The flight was still waiting for us, but someone had taken our seat because his seat was next to a person who took up 1 1/2 seats. Since he was a bigger person than me, I told him he could keep my seat, and Nate and I squished in to the only empty seat on the plane. It turned out well. The girl next to us (on the other side from the large person) was very excited to play with Nate, and she even held him for me for part of the flight.

We got to Mombasa, did the missing baggage thing, and Rodgers took us to the hotel - the same one I stayed at in 2008.

In my wisdom, I had Rodgers pack things for Nate (clothes, formula, food, etc), and Rodgers had bought diapers, so Nate would be fine without my luggage. The only Rodgers didn't have for Nate was his malaria medicine (it's a weekly pill, which he was supposed to have Sunday night). In our carryon, I had bottles and some other small necessities for Nate, but I packed it very lightly. I had nothing for myself, not even a toothbrush.

Nate's travel bed was also in my suitcase. We made him a pallet on the floor, but when he woke up, he was terrified, so we put him back to sleep in between us in the big bed.

a little tidbit

While I work on writing up our Kenyan adventures, here's something to keep you going:

On the flight from DC to London, I was sitting next to a Scottish girl. I was supposed to be in the middle seat between her and a little girl, but she traded with me so that I could lean against the window, since it was an overnight flight, and I looked like I could use some sleep. Very thoughtful of her. I was concerned I wouldn't be able to get out easily, but we only had to get up once or twice since Nate slept the whole way. That's not the story, though.

She told me at the beginning of the flight (before Nate's first meltdown), "Your baby is lovely!" The way she said "baby" immediately reminded me of Fat Bastard from Austin Powers. Suddenly I had a mental image of her standing in the aisle shouting, "You look like a baby! Get in my belly!" 'Twas quite amusing.

Monday, August 9, 2010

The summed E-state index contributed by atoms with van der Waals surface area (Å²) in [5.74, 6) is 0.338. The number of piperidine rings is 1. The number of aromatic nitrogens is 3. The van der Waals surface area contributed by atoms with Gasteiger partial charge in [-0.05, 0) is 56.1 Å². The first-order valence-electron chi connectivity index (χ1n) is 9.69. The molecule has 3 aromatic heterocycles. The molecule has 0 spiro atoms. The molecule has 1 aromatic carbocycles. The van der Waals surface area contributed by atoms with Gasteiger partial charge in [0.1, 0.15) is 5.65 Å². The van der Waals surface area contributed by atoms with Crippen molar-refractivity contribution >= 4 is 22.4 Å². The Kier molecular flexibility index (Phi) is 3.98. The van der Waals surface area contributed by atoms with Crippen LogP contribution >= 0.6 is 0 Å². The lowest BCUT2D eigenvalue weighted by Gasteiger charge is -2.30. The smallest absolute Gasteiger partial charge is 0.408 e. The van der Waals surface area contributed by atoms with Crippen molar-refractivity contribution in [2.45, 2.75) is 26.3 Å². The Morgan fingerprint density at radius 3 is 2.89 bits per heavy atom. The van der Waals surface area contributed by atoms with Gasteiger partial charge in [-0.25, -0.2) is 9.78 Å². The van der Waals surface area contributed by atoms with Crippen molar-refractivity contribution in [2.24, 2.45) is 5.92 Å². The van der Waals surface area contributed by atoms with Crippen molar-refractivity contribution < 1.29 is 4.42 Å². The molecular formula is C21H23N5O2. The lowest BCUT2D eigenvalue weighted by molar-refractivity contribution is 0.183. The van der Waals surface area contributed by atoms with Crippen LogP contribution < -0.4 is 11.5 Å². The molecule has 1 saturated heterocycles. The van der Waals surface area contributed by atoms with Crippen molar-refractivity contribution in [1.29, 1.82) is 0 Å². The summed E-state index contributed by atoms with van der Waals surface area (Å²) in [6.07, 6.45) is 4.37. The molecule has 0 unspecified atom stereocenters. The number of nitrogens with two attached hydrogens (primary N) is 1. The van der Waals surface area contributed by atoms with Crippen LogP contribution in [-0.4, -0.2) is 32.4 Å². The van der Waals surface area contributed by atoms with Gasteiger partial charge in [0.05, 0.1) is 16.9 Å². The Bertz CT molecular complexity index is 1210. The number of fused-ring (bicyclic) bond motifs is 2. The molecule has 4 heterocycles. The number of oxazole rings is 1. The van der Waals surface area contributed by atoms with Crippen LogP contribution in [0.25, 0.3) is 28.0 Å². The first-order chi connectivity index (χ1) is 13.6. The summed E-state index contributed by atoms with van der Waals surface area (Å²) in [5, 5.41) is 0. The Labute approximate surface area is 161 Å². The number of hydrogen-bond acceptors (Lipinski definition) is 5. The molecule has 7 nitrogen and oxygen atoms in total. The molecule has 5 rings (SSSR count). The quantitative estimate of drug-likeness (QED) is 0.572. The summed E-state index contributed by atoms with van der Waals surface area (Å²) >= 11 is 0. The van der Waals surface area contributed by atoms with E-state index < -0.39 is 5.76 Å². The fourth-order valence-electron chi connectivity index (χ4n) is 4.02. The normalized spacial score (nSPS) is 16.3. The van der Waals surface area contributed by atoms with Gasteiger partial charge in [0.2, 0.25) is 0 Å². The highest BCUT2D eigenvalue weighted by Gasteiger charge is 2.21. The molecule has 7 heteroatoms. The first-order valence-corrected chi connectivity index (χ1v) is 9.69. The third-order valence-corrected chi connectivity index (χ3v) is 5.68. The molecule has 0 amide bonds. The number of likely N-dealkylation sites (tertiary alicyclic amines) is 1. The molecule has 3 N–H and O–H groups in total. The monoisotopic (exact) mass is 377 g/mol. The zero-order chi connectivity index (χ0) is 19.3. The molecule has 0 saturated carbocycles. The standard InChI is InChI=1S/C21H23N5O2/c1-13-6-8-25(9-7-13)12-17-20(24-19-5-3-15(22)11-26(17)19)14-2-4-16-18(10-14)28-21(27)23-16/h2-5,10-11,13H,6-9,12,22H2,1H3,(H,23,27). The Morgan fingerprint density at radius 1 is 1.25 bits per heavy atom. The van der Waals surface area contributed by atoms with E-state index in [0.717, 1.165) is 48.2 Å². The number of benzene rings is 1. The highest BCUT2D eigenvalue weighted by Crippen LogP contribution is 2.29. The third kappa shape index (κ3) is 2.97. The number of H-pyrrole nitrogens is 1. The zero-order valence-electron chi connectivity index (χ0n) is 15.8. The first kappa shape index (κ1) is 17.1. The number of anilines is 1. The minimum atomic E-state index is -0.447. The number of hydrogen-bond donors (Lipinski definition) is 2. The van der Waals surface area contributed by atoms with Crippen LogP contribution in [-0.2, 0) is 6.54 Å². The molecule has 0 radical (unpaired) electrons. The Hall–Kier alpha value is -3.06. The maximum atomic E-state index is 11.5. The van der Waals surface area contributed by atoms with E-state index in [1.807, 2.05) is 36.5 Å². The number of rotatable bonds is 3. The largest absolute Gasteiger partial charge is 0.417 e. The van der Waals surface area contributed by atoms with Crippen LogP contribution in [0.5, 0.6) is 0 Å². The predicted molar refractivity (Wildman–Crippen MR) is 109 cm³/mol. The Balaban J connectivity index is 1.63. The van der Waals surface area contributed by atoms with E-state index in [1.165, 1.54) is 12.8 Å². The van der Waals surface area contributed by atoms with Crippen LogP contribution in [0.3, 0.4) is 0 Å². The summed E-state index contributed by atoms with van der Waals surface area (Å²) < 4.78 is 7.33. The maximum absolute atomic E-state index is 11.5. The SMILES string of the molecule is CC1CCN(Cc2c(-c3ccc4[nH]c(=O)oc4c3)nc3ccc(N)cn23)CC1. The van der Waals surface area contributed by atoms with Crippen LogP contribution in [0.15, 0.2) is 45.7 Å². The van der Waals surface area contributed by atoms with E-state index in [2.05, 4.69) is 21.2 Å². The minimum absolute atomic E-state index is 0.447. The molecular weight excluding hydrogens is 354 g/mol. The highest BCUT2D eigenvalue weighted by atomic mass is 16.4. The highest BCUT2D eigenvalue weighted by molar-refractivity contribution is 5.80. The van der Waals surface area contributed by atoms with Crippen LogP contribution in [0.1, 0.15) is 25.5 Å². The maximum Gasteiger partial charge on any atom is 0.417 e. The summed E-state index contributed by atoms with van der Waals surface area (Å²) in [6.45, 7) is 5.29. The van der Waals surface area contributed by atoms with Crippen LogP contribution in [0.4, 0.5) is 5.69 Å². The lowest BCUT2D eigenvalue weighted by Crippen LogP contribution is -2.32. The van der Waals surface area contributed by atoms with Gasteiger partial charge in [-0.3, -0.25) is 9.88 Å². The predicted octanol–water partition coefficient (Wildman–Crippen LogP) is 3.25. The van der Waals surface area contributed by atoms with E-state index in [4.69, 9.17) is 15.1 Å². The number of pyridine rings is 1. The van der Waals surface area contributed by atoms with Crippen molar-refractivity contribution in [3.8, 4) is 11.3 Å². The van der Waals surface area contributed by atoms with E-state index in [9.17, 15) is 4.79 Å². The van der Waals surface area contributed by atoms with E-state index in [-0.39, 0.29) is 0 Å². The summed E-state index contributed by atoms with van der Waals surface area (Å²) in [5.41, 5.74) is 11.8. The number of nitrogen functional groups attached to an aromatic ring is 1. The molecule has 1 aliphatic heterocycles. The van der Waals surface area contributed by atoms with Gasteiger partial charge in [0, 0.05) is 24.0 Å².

our trip! stories from England.

We left home before lunch. Mom dropped us off at the airport, and our adventure began!

Our flight arrived late Thursday morning. Because of Nate I was allowed to go through the very short permanent resident line at immigration to get our visas, rather than the super long line I should have been in. Olly and Cat met us outside of customs.

After a pitstop for shower, coffee, changing Nate, etc. at Olly's parents' house, we drove out to Somerset. We drove right past Stonehenge. We didn't get out to look more closely because the view from the road is actually pretty good, and you can't get very close to the stones anyway. I didn't take a picture, but it would have looked something like this:

I tried on my dress for the wedding that afternoon. It was tight in the waist, even with my tummy sucking undergarments, but it fit surprisingly well. (Picture is from Saturday morning.)

Nate slept well until about 11 pm, when he started waking up every 10-15 minutes. I brought him to bed with me, and he slept until about 5 am.

Cat had some pampering scheduled in the morning in Wells. Bethany (maid of honour, BFF, sister weekends, former flatmate), Nate, and I went with her to Wells, and toured the cathedral while Cat was being pampered. We taught Nate that if he does something important enough in his life, his tomb will become a tourist attraction like the ones at the cathedral.

After Cat was done, we went to Cheddar. We sampled cheddar cheese from Cheddar, then I had to choose between cream tea and fish and chips for lunch. I chose cream tea, and it was an excellent choice.

The wedding rehearsal was that evening, followed by dinner of courgettes (zucchini) at home. Emma and Ruth had arrived for the wedding, so they hung out with us. It was very good times!

Nate was back on his schedule for the most part Friday, but still had trouble staying asleep around midnight, so he slept with me again.

Wedding day!

The wedding was beautiful. Nate did well sitting with Mother and Father Weekends during the ceremony. The reception was lovely as well. It was a very long day, though.

The toasts were particularly entertaining. Father Weekends, the best man, and Olly all gave little speeches and made toasts. My favorite part was when Olly started getting sappy talking about Cat. Right at the climax of sappiness, Nate spit up a massive amount, as if in response to the gross amount of romantic sentiment. That's my boy! Olly noticed which made it all the more awesome.

The bride and groom went off on their honeymoon, and Olly's parents took Nate and me home with them, so that his mom could drop us off at the airport Sunday morning.

Nate spent the whole night in the pack and play. I don't know whether it was from being super tired or if he was getting used to the new time zone and not being in his own bed. Whatever it was, I was so thankful for a full night's sleep.

Airport, flying, arrival in Kenya!

Next: our trip! stories from Kenya.